He is best known as being a well-respected Waterloo battlefield guide. During the spring and summer months, Joseph Munday would accompany travelers to the battlefield, providing them with an account of the battle and showing them Hougoumont, a country house, the orchards where the fighting took place and other places of interest. There have been many publications in books, newspapers and magazines published in the 1850’s that speak of his soldier like bearing, his knowledge of the battle and the soldiers. One of these many accounts comes from "Household Words, Volume 3," by Charles Dickens 1851. “In Waterloo, there is an excellent hotel kept by Serjeant Munday, an Englishman who was in the battle, and who has succeeded as guide to his brother-in-law, the late well-known Serjeant-Major Cotton, the author of the admirable little guide-book, "A Voice from Waterloo." If you visit the field, Serjeant Munday is your man. He is about sixty; hale, fresh, frank; upwards of six feet in height, and a gentleman in manners. He has none of the showman about him. You go over the ground feeling as if you had fallen in with a well-informed yeoman of the neighbourhood, who is delighted to conduct you over that most impressive scene, and tell you all that he knows of it. While he is zealous to state the real facts of the real history, no man will ever hear him utter a word injurious to the honour of the French;-on the contrary, he is the first to bear cordial testimony to their bravery and spirit. With this excellent guide, we drove on, after a hearty luncheon, to Mont St. Jean, where we stopped a short time to examine the Museum of Waterloo relics, which is kept there by his daughter. Here, besides portraits and autographs of almost all the eminent generals concerned in the battle, including those of Wellington, Napoleon, and Blücher, there is an immense collection of arms, cuirasses, clothing, and accoutrements, gathered from the field.“ In Sharpes London Magazine, an article written by Frederic Carrington, titled “To Waterloo and Back” described Joseph Munday in this way. “Sergeant Munday was not only our own countryman, but one we might justly be proud of. He is the beau ideal of a veteran…tall, square and stout, but without an inch of superfluous fat; his moustache is grey, as well as his venerable head; he is plain spoken, though modest withal; and he is apparently full of work, though he had reached the patriarchal age of During his capacity as tour guide, Joseph Munday must have met some very well-known artists, authors and celebrities. He met people from all over the world. He must have realized at some point, that America was the land of opportunity for his small family.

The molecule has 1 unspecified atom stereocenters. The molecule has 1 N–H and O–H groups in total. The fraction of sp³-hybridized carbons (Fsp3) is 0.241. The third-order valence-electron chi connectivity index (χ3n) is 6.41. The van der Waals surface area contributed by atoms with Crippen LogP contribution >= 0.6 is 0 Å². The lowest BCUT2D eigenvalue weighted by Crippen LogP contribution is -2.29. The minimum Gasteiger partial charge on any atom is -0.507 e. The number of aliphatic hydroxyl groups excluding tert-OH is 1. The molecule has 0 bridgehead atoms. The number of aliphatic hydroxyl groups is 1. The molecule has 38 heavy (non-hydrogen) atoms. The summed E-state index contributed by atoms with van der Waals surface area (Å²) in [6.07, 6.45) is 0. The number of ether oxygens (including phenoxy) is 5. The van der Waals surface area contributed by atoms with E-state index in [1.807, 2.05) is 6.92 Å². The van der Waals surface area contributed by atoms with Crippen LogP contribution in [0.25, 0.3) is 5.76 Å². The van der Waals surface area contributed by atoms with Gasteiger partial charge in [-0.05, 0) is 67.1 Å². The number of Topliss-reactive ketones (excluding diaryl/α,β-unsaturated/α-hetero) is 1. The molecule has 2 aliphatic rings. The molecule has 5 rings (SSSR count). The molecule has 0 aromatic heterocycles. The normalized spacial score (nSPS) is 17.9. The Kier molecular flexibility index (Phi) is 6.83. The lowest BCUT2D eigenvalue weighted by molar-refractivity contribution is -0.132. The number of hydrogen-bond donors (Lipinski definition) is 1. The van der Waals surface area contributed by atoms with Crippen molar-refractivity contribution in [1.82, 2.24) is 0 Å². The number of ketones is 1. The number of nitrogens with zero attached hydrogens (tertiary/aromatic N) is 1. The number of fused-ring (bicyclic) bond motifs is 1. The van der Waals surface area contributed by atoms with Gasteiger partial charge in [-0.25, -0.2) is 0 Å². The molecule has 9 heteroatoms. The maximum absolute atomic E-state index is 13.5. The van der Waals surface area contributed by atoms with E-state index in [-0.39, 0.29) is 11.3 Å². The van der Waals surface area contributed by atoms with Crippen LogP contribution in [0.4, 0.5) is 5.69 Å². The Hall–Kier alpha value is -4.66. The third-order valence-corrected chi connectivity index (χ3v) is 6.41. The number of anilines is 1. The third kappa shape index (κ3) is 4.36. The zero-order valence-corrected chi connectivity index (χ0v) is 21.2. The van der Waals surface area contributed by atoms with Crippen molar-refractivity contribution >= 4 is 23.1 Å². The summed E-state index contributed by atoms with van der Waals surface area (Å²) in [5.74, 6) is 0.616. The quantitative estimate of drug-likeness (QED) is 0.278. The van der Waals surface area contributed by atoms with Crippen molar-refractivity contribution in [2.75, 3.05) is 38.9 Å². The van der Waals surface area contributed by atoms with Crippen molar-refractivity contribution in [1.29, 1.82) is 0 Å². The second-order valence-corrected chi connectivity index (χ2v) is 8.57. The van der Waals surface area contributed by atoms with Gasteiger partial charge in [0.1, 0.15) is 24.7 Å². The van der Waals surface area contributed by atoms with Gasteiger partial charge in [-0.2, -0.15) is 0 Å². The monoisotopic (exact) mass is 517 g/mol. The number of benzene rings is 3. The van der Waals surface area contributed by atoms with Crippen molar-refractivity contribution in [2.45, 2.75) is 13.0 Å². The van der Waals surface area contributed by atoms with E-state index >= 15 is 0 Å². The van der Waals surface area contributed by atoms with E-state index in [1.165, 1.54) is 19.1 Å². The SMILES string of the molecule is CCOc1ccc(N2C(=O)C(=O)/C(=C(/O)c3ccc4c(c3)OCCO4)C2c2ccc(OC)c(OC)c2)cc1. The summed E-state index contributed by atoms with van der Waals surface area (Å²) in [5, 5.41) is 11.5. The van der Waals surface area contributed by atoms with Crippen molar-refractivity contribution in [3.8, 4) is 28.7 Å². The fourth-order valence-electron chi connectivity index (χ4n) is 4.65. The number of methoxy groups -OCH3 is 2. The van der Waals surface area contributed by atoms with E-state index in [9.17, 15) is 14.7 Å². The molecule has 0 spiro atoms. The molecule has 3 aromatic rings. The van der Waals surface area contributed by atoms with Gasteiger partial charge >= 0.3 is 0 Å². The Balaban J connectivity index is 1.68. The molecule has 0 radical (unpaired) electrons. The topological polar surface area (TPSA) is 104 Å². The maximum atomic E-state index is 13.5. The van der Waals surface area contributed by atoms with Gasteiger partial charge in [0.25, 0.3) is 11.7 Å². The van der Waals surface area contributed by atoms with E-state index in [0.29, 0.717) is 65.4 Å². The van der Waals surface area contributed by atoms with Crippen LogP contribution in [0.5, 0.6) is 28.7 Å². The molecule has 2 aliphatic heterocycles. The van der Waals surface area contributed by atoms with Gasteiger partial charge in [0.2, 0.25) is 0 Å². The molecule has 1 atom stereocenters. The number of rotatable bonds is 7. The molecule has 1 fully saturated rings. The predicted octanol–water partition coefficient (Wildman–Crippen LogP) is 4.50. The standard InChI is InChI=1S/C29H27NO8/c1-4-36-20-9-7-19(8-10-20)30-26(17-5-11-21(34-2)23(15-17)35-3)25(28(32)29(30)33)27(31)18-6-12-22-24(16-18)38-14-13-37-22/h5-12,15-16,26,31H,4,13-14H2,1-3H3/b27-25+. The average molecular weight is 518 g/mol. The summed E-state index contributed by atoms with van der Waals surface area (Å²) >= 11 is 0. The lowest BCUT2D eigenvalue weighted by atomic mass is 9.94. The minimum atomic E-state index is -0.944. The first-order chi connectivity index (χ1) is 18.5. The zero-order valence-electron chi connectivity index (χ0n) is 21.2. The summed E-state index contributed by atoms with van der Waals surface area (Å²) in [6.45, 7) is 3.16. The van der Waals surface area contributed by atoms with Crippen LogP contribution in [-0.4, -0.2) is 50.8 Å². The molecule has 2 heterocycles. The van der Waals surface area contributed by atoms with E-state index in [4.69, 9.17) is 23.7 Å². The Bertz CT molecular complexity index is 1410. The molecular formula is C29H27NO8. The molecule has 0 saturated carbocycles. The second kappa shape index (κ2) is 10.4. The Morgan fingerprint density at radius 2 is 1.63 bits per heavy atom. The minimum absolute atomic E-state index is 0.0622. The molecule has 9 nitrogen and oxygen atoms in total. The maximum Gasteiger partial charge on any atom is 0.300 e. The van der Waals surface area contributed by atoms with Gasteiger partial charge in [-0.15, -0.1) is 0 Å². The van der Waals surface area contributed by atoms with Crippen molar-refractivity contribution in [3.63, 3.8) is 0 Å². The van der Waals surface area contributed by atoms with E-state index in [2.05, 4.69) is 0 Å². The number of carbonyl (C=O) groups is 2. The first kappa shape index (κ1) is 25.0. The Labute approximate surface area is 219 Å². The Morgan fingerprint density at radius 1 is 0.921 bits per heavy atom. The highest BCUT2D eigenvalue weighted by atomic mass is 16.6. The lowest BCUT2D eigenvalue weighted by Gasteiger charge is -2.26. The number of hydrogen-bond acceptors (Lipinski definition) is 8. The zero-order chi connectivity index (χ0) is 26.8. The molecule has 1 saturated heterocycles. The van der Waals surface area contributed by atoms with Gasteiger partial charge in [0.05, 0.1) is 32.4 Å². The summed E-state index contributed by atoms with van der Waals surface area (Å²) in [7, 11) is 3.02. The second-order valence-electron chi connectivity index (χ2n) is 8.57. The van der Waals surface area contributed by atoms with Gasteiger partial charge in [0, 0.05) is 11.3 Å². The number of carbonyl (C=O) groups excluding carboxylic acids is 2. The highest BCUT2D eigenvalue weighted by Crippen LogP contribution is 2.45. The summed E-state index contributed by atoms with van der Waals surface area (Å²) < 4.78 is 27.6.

Three years after the death of Isabella Rose, Joseph Munday remarried. At the time he had three young children still living at home, from his marriage to Isabella. Ellen was about 15 years of age, Louise was 8 years old, and George was 7. His second marriage would give the three children a stepmother, and a wife and mother of five more children. On the 21st of January, 1850, Joseph Munday married Martha Almond in Brussels, Belgium as British citizens. At the time of this marriage, Joseph was 63 years of age. Martha was 37 years of age. To this union five children were born. This second family immigrated to America in the mid-1860. He sent their four older children, Elizabeth, Martha, William and Lucy, teenagers at the time, separately to the states. Then finally, Joseph, Martha and their youngest son, John, arrived in New York the 13th of April 1867. The three of them joined Martha’s brother, Stephen Almond in Iowa. Joseph Munday, at the age of 83, died in Monroe Township, Johnson County, Iowa on the 6th of November 1870. The young adults that were sent ahead remained in the homes where they had employment. In America, the Munday line died out with his grandson William Carroll Munday. Another grandson, John Hyatt Downing, became a well-known American author of several books including, “Sioux City” which was made into a movie.

Joseph Munday was my great-great-great grandfather.